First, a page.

The Johnstown Tomahawks players displayed resiliency, a dash of philosophy and a dose of reality after learning the Tomahawks Charity Classic was cancelled on Tuesday morning.
Due to some incredibly inopportune timing involving the tentative agreement on the NHL’s collective bargaining agreement, the young Johnstown players lost an opportunity to skate side by side with Penguins such as Matt Cooke, Chris Kunitz, James Neal and Brooks Orpik. There will be no scoring attempts against Stanley Cup-winning goaltender Marc-Andre Fleury.
Of even greater significance, the Pittsburgh Kids Foundation-Haiti and Johnstown Tomahawks Foundation charities lost donations associated with an event that took only seven minutes to sell out nearly 4,000 seats at Cambria County War Memorial Arena.
“It was really disappointing. We were all really looking forward to playing with NHL guys,” said Tomahawks defenseman Jesse Kessler. “We had raised $100,000 towards charity and it was really exciting for our guys to be a part of something like that. It feels good to be able to help others like that.”
The game was cancelled after a 90-minute conference call involving Tomahawks President James Bouchard, GM Rick Boyd, Dr. Brad Henderson of Pittsburgh Kids Foundation-Haiti and the Penguins’ Cooke, a key organizer among the locked-out players.
Why the game was canceled
Fans upset by cancellation
Bouchard cited insurance issues that prompted the Penguins to advise the players not to risk participating in the event as the major stumbling block, though he added the hectic pace associated with reforming the team in Pittsburgh and preparing for an abbreviated training camp and game schedule also were factors.
Fans will be issued “100 percent” refunds beginning at 10 a.m. on Monday at the War Memorial or electronically if they purchased tickets on Ticketmaster.
“There really wasn’t anything to do with our organization,” Kessler said. “It’s just the way the timing worked out and the lockout ended. The opportunity we had dissipated. It is what it is. It happened and we still have three games this weekend.”
Those home games will be against Port Huron on Friday and Saturday (both at 7 p.m.), and Soo on Sunday (1 p.m.).
The Tomahawks are coming off a tough 0-2-1 road weekend against the Michigan Warriors. Including a New Year’s Eve shootout loss to Kalamazoo, the Hawks are 0-2-2 in their past four games. Prior to that rough stretch Johnstown had gone 5-2 and moved into the thick of the NAHL North Division hunt.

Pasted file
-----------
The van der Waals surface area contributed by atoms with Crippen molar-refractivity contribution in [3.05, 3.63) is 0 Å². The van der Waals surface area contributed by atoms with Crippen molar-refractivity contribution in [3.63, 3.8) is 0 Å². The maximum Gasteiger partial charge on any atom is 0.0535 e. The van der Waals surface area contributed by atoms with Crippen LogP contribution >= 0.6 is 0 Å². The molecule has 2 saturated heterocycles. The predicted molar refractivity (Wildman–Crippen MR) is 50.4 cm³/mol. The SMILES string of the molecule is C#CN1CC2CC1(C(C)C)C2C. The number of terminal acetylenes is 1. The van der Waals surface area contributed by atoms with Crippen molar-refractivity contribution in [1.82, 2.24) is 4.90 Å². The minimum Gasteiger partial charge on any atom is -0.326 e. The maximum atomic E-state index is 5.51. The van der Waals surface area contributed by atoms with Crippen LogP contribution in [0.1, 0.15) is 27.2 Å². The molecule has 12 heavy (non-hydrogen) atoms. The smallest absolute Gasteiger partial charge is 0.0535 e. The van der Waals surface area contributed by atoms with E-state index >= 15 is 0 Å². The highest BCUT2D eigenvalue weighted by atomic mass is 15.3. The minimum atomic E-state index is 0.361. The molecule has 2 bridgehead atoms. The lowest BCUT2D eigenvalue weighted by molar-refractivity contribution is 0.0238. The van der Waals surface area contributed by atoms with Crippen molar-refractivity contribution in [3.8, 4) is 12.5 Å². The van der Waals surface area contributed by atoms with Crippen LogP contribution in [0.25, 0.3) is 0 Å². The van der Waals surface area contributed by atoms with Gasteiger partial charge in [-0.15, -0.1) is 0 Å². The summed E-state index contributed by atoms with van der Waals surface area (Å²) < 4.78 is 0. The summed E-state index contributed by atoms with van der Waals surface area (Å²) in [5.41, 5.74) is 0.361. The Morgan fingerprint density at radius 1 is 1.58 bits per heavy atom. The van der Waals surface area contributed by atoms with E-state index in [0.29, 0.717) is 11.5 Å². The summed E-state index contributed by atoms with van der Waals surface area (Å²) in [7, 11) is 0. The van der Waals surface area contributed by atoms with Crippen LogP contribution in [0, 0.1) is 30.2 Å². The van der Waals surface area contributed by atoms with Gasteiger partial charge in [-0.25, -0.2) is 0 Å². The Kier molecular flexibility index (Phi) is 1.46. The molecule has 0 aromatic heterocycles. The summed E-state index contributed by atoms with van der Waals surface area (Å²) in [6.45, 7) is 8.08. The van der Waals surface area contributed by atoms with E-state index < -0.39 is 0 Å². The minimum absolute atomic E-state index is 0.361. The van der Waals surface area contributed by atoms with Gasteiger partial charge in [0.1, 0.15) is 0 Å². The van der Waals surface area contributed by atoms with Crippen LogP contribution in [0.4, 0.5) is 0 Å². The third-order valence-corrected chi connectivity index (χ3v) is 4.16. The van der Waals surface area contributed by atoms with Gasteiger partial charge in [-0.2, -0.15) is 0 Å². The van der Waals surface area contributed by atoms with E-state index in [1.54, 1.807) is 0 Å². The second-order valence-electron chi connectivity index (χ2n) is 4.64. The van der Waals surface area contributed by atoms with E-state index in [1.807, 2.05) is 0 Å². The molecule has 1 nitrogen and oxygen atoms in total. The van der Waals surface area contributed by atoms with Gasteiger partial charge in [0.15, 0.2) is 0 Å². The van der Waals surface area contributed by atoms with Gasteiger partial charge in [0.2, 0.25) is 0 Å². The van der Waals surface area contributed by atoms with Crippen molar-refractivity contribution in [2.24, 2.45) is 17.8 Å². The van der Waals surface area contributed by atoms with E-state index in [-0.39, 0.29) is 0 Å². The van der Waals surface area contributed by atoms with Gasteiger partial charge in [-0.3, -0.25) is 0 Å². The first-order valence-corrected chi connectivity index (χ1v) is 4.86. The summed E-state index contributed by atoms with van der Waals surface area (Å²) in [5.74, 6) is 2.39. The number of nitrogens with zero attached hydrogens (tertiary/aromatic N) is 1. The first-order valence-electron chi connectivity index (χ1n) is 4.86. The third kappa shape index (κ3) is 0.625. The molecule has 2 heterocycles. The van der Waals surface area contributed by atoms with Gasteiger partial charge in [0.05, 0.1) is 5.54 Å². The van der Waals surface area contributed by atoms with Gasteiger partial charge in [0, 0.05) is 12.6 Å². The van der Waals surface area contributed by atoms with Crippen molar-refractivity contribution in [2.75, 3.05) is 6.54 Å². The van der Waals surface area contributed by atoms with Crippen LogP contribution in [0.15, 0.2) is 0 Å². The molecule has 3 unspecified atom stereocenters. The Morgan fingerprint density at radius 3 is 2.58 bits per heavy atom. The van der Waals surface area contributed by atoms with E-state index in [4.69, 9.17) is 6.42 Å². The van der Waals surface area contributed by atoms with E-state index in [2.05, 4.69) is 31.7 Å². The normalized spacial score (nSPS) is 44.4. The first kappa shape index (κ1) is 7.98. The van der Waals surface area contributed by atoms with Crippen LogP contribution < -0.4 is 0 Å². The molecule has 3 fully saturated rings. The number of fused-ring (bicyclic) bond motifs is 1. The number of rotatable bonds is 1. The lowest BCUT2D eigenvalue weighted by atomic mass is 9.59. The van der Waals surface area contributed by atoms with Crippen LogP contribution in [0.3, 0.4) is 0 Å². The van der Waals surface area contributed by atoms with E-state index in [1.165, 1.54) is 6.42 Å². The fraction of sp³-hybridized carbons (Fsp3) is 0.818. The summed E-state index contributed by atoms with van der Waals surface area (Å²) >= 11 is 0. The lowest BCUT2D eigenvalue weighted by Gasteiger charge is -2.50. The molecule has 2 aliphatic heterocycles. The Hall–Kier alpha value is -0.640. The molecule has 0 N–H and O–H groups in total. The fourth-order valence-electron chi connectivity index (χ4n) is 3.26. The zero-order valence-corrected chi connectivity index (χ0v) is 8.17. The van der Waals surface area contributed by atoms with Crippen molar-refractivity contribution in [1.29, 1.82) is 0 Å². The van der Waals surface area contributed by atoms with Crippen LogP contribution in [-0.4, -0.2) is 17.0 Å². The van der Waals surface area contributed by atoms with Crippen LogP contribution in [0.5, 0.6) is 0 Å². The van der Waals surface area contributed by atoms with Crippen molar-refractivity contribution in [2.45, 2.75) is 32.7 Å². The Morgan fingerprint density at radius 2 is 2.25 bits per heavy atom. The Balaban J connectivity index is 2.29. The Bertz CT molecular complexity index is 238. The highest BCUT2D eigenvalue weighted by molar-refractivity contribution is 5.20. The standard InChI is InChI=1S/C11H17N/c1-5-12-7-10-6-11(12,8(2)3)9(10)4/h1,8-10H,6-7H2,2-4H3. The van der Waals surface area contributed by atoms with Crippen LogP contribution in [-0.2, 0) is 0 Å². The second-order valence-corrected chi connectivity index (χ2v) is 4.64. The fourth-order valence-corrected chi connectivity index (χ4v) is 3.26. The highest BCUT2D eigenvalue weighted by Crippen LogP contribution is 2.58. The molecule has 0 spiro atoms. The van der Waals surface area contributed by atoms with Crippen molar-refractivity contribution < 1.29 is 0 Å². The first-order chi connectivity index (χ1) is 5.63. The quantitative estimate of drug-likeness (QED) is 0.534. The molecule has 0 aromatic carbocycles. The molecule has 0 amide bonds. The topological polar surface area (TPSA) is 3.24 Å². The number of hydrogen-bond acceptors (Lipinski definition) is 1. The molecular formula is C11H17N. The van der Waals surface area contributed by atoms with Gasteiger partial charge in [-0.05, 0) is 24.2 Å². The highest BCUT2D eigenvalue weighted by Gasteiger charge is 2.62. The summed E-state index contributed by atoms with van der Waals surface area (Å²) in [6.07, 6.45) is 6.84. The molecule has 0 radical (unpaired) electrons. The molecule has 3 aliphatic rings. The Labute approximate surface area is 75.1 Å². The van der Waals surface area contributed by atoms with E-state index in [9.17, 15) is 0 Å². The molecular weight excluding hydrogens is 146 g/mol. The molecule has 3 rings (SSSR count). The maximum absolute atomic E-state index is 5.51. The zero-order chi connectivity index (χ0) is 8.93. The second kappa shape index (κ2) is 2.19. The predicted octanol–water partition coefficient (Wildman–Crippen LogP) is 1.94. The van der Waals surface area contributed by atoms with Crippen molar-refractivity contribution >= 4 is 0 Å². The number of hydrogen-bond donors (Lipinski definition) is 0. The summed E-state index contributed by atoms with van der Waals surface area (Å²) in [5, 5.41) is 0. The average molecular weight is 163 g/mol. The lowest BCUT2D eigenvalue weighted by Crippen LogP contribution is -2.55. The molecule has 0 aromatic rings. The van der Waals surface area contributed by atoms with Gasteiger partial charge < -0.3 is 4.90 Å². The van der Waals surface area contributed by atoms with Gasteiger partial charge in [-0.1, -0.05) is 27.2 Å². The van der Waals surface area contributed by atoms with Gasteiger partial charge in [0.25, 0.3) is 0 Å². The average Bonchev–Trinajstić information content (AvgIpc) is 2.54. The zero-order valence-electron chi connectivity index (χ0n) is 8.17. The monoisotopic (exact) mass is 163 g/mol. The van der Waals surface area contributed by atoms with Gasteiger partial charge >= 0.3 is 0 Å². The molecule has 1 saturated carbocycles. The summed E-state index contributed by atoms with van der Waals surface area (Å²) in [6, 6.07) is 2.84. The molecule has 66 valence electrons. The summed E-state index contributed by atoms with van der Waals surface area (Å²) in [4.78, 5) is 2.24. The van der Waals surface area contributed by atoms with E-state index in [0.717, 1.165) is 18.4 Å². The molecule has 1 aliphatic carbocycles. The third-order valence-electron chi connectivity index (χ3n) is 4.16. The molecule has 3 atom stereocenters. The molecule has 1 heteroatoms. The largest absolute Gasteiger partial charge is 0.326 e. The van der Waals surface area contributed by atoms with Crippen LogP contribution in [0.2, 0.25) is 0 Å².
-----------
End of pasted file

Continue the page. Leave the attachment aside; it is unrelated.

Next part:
Tomahawks captain Mitch Kontny said the players have no time to sulk over the cancellation.
“Obviously it’s disappointing, but we all knew there was a chance of the NHL getting back in the swing of things with the union and the players getting a deal,” Kontny said. “Our games are obviously more important and coming off a weekend like we had, we’ve got to get back in the swing of things.
“It would have been a great experience. Anyone who grows up and plays hockey wants to play in the NHL. It would have been fun to skate alongside of those guys. It would have been a dream come true if it were to happen.”
The Tomahawks and their fans had geared up for a milestone night.
“The players were very excited and now they’re very disappointed. There were numerous parents coming in to watch them,” Bouchard said. “This is the whole goal of the Tomahawks, to create a great hockey experience for the the little guys and little girls who play youth hockey. We want to grow hockey in Johnstown.
“This also would have given our players the experience to feel what it’s like to be a pro for a night, something they will remember for the rest of their lives.”
Bouchard harbored no animosity toward the Penguins or the players.
The Tomahawks president pointed to the team’s close ties to the Penguins. Hall of Fame owner Mario Lemieux dropped the ceremonial first puck at the home opener. Broadcaster Phil Bourque made an appearance at a greet-the-fans event in August. Cooke and Kunitz signed autographs for hours during a recent game.
War Memorial acting General Manager Tom Grenell emphasized the Tomahawks’ effort to bring such a huge event to Johnstown was impressive, even though the game never materialized.
“Credit to the Tomahawks for swinging for the fences. What a bold initiative,” Grenell said. “We made it to the warning track and it got caught. Have you ever seen anything before like this? The initiative to take this on.
“I’m still impressed. I’m just happy they tried. I want to speak about how proud all of us are to have the Tomahawks as our partner. We’re disappointed. Everybody knows that. But what a great try.”
Grenell said the arena staff and authority encouraged the Tomahawks to continue “swinging for the fences.”
Boyd indicated the team will follow that path.
“The cancellation of this event is very unfortunate, and our entire hockey family is disappointed that, as a community, we are not able to proceed with the game, which would ultimately help benefit two wonderful non-profit organizations,” Boyd said. “While the NHL players return to work, we look forward to working with them in the future to create opportunities to raise awareness and funds for such worthy causes. We would like to acknowledge and give sincere gratitude to our fans and the community for the overwhelming support they have shown for this event.”